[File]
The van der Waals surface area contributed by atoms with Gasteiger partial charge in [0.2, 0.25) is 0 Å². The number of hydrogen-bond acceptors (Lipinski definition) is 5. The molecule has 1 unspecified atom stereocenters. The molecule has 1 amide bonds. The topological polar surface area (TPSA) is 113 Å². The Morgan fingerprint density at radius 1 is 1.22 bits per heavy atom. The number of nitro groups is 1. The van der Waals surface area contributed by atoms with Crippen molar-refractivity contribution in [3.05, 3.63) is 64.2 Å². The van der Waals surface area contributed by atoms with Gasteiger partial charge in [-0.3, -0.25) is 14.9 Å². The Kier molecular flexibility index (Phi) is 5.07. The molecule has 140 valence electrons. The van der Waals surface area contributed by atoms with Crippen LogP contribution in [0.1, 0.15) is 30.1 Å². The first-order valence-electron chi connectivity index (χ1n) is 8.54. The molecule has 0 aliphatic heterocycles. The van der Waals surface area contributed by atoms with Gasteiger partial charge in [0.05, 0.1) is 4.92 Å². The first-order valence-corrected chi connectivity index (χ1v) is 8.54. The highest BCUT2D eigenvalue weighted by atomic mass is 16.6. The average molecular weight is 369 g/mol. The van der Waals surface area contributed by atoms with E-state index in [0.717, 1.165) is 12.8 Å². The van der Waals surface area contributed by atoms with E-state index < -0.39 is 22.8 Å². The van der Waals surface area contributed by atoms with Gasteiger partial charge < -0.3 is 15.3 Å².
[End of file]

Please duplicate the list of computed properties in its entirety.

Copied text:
The van der Waals surface area contributed by atoms with Gasteiger partial charge in [0.2, 0.25) is 0 Å². The number of hydrogen-bond acceptors (Lipinski definition) is 5. The molecule has 1 unspecified atom stereocenters. The molecule has 1 amide bonds. The topological polar surface area (TPSA) is 113 Å². The Morgan fingerprint density at radius 1 is 1.22 bits per heavy atom. The number of nitro groups is 1. The van der Waals surface area contributed by atoms with Crippen molar-refractivity contribution in [3.05, 3.63) is 64.2 Å². The van der Waals surface area contributed by atoms with Gasteiger partial charge in [-0.3, -0.25) is 14.9 Å². The Kier molecular flexibility index (Phi) is 5.07. The molecule has 140 valence electrons. The van der Waals surface area contributed by atoms with Crippen LogP contribution in [0.1, 0.15) is 30.1 Å². The first-order valence-electron chi connectivity index (χ1n) is 8.54. The molecule has 0 aliphatic heterocycles. The van der Waals surface area contributed by atoms with Gasteiger partial charge in [0.05, 0.1) is 4.92 Å². The first-order valence-corrected chi connectivity index (χ1v) is 8.54. The highest BCUT2D eigenvalue weighted by atomic mass is 16.6. The average molecular weight is 369 g/mol. The van der Waals surface area contributed by atoms with E-state index in [0.717, 1.165) is 12.8 Å². The van der Waals surface area contributed by atoms with E-state index < -0.39 is 22.8 Å². The van der Waals surface area contributed by atoms with Gasteiger partial charge < -0.3 is 15.3 Å².